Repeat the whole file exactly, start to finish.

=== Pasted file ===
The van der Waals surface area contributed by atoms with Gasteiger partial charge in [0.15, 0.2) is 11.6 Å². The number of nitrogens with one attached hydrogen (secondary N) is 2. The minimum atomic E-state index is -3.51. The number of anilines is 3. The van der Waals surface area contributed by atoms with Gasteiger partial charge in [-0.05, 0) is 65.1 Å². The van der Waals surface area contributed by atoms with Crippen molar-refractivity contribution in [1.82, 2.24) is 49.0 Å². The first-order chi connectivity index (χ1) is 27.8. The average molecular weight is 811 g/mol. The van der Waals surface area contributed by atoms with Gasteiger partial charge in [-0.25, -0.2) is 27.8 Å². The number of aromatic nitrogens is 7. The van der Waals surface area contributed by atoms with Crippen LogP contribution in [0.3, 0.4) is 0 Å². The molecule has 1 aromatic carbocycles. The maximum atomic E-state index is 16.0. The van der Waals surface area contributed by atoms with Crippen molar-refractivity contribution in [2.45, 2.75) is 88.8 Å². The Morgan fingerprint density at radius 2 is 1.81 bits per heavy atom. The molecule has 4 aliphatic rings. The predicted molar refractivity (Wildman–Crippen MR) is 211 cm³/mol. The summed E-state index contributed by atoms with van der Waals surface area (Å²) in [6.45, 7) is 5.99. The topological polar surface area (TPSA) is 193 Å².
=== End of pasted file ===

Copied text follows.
The van der Waals surface area contributed by atoms with Gasteiger partial charge in [0.15, 0.2) is 11.6 Å². The number of nitrogens with one attached hydrogen (secondary N) is 2. The minimum atomic E-state index is -3.51. The number of anilines is 3. The van der Waals surface area contributed by atoms with Gasteiger partial charge in [-0.05, 0) is 65.1 Å². The van der Waals surface area contributed by atoms with Crippen molar-refractivity contribution in [1.82, 2.24) is 49.0 Å². The first-order chi connectivity index (χ1) is 27.8. The average molecular weight is 811 g/mol. The van der Waals surface area contributed by atoms with Gasteiger partial charge in [-0.25, -0.2) is 27.8 Å². The number of aromatic nitrogens is 7. The van der Waals surface area contributed by atoms with Crippen LogP contribution in [0.3, 0.4) is 0 Å². The molecule has 1 aromatic carbocycles. The maximum atomic E-state index is 16.0. The van der Waals surface area contributed by atoms with Crippen molar-refractivity contribution in [2.45, 2.75) is 88.8 Å². The Morgan fingerprint density at radius 2 is 1.81 bits per heavy atom. The molecule has 4 aliphatic rings. The predicted molar refractivity (Wildman–Crippen MR) is 211 cm³/mol. The summed E-state index contributed by atoms with van der Waals surface area (Å²) in [6.45, 7) is 5.99. The topological polar surface area (TPSA) is 193 Å².